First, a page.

Smögen 3 Year Old – Sherry Project 1:1

smogen-3-year-old-2011-sherry-project-11-whiskyWell today we have something that is rather different, and which I may never have tried had I not decided to purchase one of Drinks by the Drams tasting sets (The Sherry Monsters Set). This is a whisky that has come from Sweden, from the Smögen distillery, and is a very interesting for being only 3 years old!

Smögen distillery was founded only recently, in 2009 and began production the following year in 2010. This small distillery, has a capacity of only around 35,000 litres per year, and is equipped with 2 stills – 1 wash still of around 900 litres and 1 spirit still of around 600 litres – which, like most of the process, was designed largely by Pär Caldenby, the founder. This small output means that great care is taken over the process, with quality being key. Maturation takes place in mainly virgin and first fill casks as the fresher casks mean a shorter maturation period, this also means that bolder flavours are drawn from the wood which are able to stand up to the heavily peated spirit, at around 45ppm. What we are enjoying today is the first release of Smögen’s ‘Sherry Project’. In which their spirit is finished in a sherry cask, for an ever increasing period of time depending on the release. For this release, 1.1, the first bottling of this project, the spirit has been matured initially in virgin European oak quarter casks before being finished for a final 4 months in a Sherry Butt. This spirit ran off of Smögen’s stills back in June 2011 and was bottled in September 2014, a 3 year old whisky, and limited to only 932 bottles (50cl). You would be very lucky if you found a bottle of this today as it was snapped up quickly when released at a price of around £90, it would cost you significantly more now. Let’s try it! (51.8% ABV).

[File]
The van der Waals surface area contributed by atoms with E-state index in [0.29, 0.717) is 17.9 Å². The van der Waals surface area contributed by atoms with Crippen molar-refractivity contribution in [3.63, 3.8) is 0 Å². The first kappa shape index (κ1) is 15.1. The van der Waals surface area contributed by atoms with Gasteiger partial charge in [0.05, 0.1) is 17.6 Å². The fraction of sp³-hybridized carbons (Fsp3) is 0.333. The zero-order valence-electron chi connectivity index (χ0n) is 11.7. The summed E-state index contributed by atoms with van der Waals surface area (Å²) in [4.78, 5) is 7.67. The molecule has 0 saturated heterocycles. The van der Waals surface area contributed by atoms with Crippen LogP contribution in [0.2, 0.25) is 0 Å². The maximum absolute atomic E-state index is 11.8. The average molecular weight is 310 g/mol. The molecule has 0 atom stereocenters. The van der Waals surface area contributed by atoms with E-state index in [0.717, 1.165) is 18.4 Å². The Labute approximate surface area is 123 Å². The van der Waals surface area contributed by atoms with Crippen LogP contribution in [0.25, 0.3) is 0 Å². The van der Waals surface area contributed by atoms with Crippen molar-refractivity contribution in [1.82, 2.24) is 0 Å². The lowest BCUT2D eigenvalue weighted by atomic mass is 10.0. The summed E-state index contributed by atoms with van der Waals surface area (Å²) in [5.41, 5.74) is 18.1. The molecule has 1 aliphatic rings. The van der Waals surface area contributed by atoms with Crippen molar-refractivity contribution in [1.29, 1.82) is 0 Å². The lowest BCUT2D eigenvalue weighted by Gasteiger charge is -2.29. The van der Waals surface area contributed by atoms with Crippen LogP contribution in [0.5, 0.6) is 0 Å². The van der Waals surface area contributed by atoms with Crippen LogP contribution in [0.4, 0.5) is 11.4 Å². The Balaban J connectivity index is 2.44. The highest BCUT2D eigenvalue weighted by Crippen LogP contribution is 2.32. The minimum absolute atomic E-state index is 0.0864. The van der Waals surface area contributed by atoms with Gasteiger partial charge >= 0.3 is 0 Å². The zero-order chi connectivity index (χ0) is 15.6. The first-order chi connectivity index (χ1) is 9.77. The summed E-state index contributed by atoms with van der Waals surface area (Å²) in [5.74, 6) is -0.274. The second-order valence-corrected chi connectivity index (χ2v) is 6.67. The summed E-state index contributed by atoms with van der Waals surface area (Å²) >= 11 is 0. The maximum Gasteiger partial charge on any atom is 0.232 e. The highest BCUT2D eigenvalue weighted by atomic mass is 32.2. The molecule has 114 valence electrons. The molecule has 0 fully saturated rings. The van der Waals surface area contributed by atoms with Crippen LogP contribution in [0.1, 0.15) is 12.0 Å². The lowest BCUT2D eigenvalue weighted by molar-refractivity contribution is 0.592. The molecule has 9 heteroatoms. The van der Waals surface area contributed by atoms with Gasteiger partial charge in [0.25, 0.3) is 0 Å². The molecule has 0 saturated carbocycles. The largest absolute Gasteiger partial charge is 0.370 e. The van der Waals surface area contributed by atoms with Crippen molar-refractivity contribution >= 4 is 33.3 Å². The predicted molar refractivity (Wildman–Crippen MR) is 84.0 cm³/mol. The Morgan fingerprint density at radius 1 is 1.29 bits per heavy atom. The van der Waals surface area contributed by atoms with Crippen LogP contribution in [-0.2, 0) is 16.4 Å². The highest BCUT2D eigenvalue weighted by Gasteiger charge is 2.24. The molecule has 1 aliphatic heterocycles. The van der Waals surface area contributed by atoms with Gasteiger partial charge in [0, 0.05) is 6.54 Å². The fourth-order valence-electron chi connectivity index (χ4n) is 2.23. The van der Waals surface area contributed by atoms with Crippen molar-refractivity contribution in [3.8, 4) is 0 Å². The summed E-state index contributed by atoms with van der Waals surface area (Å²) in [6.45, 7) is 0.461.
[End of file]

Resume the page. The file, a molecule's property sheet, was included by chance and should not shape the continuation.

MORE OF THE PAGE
This has got to be the busiest 3 year old whisky I have ever smelled. The first thing that comes across when you stick your nose even near the glass is smoke. This is a fairly heavily peated spirit, but it is not like the smoke you associate with say an Islay whisky, it’s a really spicy and interesting smoke. Savoury roasted nuts and cured meats mix with the smoke at first, with sweet-savoury spice, kind of like a jerk spice dry rub, with plenty of sweet paprika. It’s like barbecuing meats in a Jamaican market. As the smoke clears the sherry begins to come through, in a big way, accompanied by a big whack of alcohol. Clove studded oranges, all spice and baked apples bring those classic ‘Christmas’ feelings to mind. Right at the back of the nose some nuttiness comes through with a touch of sultana and floral lemon grass.